Friday, 27 November 2015

File identification ...let's talk about the workflows

When receiving any new batch of files to add to the digital archive there are lots of things I want to know about them but "What file formats have we got here?" is often my first question.

Knowing what you've got is of great importance to digital archivists because...
  • It enables you to find the right software to open the file and view the contents (all being well)
  • It can trigger a dialog with your donor or depositor about alternative formats you might wish to receive the data in (...all not being well)
  • It allows you to consider the risks that relate to that format and if appropriate define a migration pathway for preservation and/or access
We've come a long way in the last few years and we now have lots of tools to choose from to identify files. This could be seen as both a blessing and a curse. Each tool has strengths and weaknesses and it is not easy to decide which one to use (or indeed which combination of tools would give the best results) ...and once we've started using a tool, in what way do we actually use it?

So currently I have more questions about workflows - how do we use these tools and at what points do we interact with them or take manual steps?

Where file format identification tools are used in isolation, we can do what we want with the results. Where multiple identifications are given, we may be able to gather further evidence to convince us what the file actually is. Where there is no identification given, we may decide we can assign an identification manually. However, where file identification tools are incorporated into larger digital preservation systems, the workflow will be handled by the system and the digital archivist will only be able to interact in ways that have been configured by the developers.

As part of our Jisc funded "Filling the Digital Preservation Gap" project, one of the areas of development we are working on is around file identification within Archivematica. This was seen to be a development priority because our project is looking specifically at research data and research data comes in a huge array of file formats, many of which will not currently be recognised by file format identification tools.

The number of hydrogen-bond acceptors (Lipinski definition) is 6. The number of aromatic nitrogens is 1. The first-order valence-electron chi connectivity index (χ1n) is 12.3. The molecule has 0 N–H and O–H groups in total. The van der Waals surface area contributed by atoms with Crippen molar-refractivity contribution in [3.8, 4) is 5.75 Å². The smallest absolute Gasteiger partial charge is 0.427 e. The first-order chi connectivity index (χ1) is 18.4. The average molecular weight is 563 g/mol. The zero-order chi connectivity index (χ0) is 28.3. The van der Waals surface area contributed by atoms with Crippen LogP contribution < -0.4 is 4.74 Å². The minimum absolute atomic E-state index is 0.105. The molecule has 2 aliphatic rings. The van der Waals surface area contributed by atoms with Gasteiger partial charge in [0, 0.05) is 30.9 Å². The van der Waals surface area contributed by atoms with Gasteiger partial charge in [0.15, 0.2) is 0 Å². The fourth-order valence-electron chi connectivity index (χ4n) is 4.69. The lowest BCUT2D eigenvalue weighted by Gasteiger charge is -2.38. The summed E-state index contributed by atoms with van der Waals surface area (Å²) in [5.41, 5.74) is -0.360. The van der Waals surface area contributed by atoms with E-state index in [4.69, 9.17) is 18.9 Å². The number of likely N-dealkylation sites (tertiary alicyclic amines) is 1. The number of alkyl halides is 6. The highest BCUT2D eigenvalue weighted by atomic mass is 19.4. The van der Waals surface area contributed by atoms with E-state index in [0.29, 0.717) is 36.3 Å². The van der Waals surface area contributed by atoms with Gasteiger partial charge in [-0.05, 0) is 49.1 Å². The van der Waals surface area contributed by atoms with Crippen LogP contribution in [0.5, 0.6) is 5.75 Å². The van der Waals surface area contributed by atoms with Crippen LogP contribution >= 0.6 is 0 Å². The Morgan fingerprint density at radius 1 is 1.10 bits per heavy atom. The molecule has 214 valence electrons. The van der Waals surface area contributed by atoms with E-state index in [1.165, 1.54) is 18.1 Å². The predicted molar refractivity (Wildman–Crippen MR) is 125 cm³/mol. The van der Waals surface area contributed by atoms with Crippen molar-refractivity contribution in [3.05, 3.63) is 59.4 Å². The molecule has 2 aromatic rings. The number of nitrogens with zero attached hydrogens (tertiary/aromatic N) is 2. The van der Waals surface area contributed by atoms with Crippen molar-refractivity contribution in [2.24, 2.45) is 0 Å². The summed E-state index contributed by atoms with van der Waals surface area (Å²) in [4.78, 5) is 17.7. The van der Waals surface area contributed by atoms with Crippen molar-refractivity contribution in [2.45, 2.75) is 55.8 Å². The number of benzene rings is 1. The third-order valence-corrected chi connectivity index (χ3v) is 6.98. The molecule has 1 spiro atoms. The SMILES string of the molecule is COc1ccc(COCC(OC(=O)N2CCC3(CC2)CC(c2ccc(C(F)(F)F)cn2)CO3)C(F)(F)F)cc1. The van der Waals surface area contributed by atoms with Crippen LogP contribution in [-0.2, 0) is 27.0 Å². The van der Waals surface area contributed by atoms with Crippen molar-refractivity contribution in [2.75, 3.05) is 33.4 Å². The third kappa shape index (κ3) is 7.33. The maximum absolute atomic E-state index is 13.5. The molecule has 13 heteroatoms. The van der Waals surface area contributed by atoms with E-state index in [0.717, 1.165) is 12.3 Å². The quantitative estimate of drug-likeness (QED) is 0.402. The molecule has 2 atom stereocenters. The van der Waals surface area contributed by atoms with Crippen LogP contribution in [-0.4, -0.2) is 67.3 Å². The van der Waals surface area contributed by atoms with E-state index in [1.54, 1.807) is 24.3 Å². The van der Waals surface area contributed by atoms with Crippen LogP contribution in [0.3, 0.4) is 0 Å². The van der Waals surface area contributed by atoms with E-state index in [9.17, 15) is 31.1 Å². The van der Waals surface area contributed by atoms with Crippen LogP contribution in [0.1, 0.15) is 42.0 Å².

The project team...discussing file identification workflows...probably

Here are some of the questions we've been exploring:
  • What should happen if you ingest data that can't be identified? Should you get notification of this? Should you be offered the option to try other file id methods/tools for those non-identified files?
  • Should we allow the curator/digital archivist to over-ride file identifications - eg - "I know this isn't really xxxx format so I'm going to record this fact" (and record this manual intervention in the metadata) Can you envisage ever wanting to do this? 
  • Where a tool gives more than one possible identification should you be allowed to select which identification you trust or should the metadata just keep a record of all the possible identifications?
  • Where a file is not identified at all, should you have the option to add a manual identification? If there is no Pronom id for a file (because it isn't yet in Pronom) how would you record the identification? Would it simply be a case of writing "MATLAB file" for example? How sustainable is this?
  • How should you share info around file formats/file identifications with the wider digital preservation community? What is the best way to contribute to file format registries such as Pronom

We've been talking to people but don't necessarily have all the answers just yet. Thanks to everyone who has been feeding into our discussions so far! The key point to make here is that perhaps there isn't really a right answer - our systems need to be configurable enough in order that different institutions can work in different ways depending on local policies. It seems fairly obvious that this is quite a big nut to crack and it isn't something that we can fully resolve within our current project.

For the time being our Archivematica development work is focusing in the first instance on allowing the digital curator to see a report of the files that are not identified as a prompt to then working out how to handle them. This will be an important step towards helping us to understand the problem. Watch this space for further information.

Wednesday, 25 November 2015

Sharing the load: Jisc RDM Shared Services events

This is a guest post from Chris Awre, Head of Information Services, Library and Learning Innovation at the University of Hull. Chris has been working with me on the "Filling the Digital Preservation Gap" project.